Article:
A couple of weeks ago, we covered the Dodge Colt lineup of Chrysler’s captive Mitsubishi products with a nine part series on the many variations available (describing both the Galant and Lancer based models). However, we did not include the Plymouth side, for one simple reason: we didn’t have any pictures. Last weekend, during yet another trip to 29 Palms (Located 60 miles northeast of beautiful Palm Springs), I spotted this very lovely example soaking in the desert sun.
In 1971, Chrysler passed out two captive imports to Dodge and Plymouth. Dodge scored the Colt, a Mitsubishi Galant available as a sedan, coupe or wagon. Plymouth received the Cricket, a Hillman Avenger in sedan or wagon. Guess which one caught on here in America? By 1975 the Cricket had faded into obscurity (after selling 41,000 cars over 3 years), while the ’75 Dodge Colt outsold Mazda, Capri, BMW and Saab combined. To solve their Plymouth problem, Chrysler asked Mitsubishi for another compact, and in 1976 Mitsubishi delivered this stylish hatchback to Plymouth dealers.
In ’76, the Dodge Colt was still based on the Mitsubishi Galant, but this Arrow used the smaller Lancer platform. The Lancer platform came in several body styles, and overseas they called this sporty hatchback coupe the Lancer Celeste.
For the first year, the car came to America with a 1,400 or 1,600 cc engine. On these cars, you could identify the engine displacement based on the nameplate. Cars with 1.4 liter engines were labeled the Arrow 140, and the 1,600s came as the Arrow 160. However, later years were just labeled “Arrow” regardless of engine displacement.
As this sharp looking stripe package indicates, our Curbside Classic is the upgraded Arrow GS first offered in 1976. In addition to the stripe package, the GS also offered styled steel wheels, that fancy rear view mirror, pop open quarter glass, and simulated wood trim on the dashboard. Based on the GS stripes, round headlights and four bar cover over the C-pillar glass, our Arrow must be a ’77. The nameplate no longer indicates engine size, but these years offered either a 1,600 or 2,000 cc four. Given the car has an automatic transmission, let’s hope the owner stepped up to the 2 liter option.
Points to the owner for springing for the whitewalls. It helps maintain that seventies vibe dripping off this rocking hatchback. This photo reminds me that the GS package offered chrome bumpers to go with the other upgrades. I’m also reminded the front of this car offers another distinctive seventies styling element.
To reduce the visual impact of those large bumpers, and provide the illusion that the car has additional features, the turn signal assemblies are mounted on the bumper and use a shape that mimics an accessory fog light. In addition to the Plymouth Arrow, we also saw these faux fog lights on the Honda Civic and Mustang II (see examples below).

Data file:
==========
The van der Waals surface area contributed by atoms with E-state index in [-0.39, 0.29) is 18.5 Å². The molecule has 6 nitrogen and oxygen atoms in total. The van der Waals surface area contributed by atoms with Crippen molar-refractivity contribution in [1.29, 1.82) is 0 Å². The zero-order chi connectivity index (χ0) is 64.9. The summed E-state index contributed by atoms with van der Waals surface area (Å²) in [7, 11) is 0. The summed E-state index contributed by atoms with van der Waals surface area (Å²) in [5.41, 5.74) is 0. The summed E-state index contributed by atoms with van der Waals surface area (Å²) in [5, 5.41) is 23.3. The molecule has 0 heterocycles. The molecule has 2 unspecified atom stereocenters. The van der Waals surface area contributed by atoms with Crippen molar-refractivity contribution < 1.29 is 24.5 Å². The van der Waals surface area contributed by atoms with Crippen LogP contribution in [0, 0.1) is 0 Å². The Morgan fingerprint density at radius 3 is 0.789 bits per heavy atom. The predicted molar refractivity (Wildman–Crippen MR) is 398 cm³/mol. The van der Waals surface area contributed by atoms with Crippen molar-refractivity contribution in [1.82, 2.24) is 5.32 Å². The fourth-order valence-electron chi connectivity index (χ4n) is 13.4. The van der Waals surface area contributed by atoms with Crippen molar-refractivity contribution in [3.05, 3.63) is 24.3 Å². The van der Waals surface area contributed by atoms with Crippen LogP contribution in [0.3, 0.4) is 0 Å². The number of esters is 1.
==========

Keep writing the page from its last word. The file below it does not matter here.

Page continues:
This somewhat pretentious styling element disappeared fairly quickly, a victim of better integrated bumpers and a buying public growing wise to this not-so-subtle deception.
You may remember that I recently found a Toyota Corolla with forty year old factory stickers on the side glass (link here). Oddly enough, our Arrow also has factory prep stickers. The driver’s side quarter glass sports this NuCarPrep sticker, which shows no sign of cracking or fading. Very impressive, considering the car currently resides in the high desert, where the sun shines with laser intensity.
The other side includes an emissions specification sticker. I was hoping to use this data to determine engine size, but the sticker applies to both the 1.6 and 2.0 engines. In an ironic turn, the “OK” sticker is the least ok sticker left on the car. By the way, this picture may be the first “Selfie” to appear in Curbside Classic.
Frankly, that selfie is better than this interior shot, but I just had to share that center console. I’m not sure if the base Arrows come with one, but I KNOW that slathered on plastic wood must be a GS exclusive. These little touches were the benefits of an upgraded trim level back in 1977.
In 1978, the Arrow gained square headlights and flush bumper covers, along with an option 2.6 liter engine. Given the light body, this engine package returned very respectable performance (for 1978), and Plymouth christened it the “Fire Arrow.” For the first year, the Fire Arrow came with white paint and a subtle graphics package.
OK, maybe the graphics package wasn’t all that subtle.
Still, I’ll use this garish image to wrap things up. I’m delighted to share an Arrow GS with you, but this Fire Arrow remains a desired but elusive prey, one I hope to post sometime down the road.